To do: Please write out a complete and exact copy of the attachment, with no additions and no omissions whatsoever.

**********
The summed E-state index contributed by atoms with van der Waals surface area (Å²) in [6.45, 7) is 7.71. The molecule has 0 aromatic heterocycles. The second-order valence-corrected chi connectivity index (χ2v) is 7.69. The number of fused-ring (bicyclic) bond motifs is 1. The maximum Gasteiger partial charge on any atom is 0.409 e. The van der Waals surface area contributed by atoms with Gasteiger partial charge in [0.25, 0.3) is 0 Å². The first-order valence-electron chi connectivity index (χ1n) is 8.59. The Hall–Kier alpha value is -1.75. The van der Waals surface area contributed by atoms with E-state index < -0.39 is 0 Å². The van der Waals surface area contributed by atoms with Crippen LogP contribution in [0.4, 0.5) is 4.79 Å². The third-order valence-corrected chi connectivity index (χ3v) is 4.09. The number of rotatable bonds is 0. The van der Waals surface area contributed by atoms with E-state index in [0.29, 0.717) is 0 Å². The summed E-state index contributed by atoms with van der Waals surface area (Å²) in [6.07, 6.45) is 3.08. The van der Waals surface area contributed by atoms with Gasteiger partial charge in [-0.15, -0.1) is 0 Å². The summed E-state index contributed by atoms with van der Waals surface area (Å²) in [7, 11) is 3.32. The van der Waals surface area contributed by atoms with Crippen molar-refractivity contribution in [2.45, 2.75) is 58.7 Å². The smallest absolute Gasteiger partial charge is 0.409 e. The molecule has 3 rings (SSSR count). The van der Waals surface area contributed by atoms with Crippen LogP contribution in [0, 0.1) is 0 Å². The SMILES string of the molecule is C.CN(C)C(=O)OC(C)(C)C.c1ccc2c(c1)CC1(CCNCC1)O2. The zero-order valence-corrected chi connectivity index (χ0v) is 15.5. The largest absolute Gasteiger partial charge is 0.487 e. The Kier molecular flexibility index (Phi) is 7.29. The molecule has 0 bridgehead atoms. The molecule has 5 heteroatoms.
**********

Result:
The summed E-state index contributed by atoms with van der Waals surface area (Å²) in [6.45, 7) is 7.71. The molecule has 0 aromatic heterocycles. The second-order valence-corrected chi connectivity index (χ2v) is 7.69. The number of fused-ring (bicyclic) bond motifs is 1. The maximum Gasteiger partial charge on any atom is 0.409 e. The van der Waals surface area contributed by atoms with Gasteiger partial charge in [0.25, 0.3) is 0 Å². The first-order valence-electron chi connectivity index (χ1n) is 8.59. The Hall–Kier alpha value is -1.75. The van der Waals surface area contributed by atoms with E-state index < -0.39 is 0 Å². The van der Waals surface area contributed by atoms with Crippen LogP contribution in [0.4, 0.5) is 4.79 Å². The third-order valence-corrected chi connectivity index (χ3v) is 4.09. The number of rotatable bonds is 0. The van der Waals surface area contributed by atoms with E-state index in [0.29, 0.717) is 0 Å². The summed E-state index contributed by atoms with van der Waals surface area (Å²) in [6.07, 6.45) is 3.08. The van der Waals surface area contributed by atoms with Gasteiger partial charge in [-0.15, -0.1) is 0 Å². The summed E-state index contributed by atoms with van der Waals surface area (Å²) in [7, 11) is 3.32. The van der Waals surface area contributed by atoms with Crippen molar-refractivity contribution in [2.45, 2.75) is 58.7 Å². The smallest absolute Gasteiger partial charge is 0.409 e. The molecule has 3 rings (SSSR count). The van der Waals surface area contributed by atoms with Crippen LogP contribution in [0, 0.1) is 0 Å². The SMILES string of the molecule is C.CN(C)C(=O)OC(C)(C)C.c1ccc2c(c1)CC1(CCNCC1)O2. The zero-order valence-corrected chi connectivity index (χ0v) is 15.5. The largest absolute Gasteiger partial charge is 0.487 e. The Kier molecular flexibility index (Phi) is 7.29. The molecule has 0 bridgehead atoms. The molecule has 5 heteroatoms.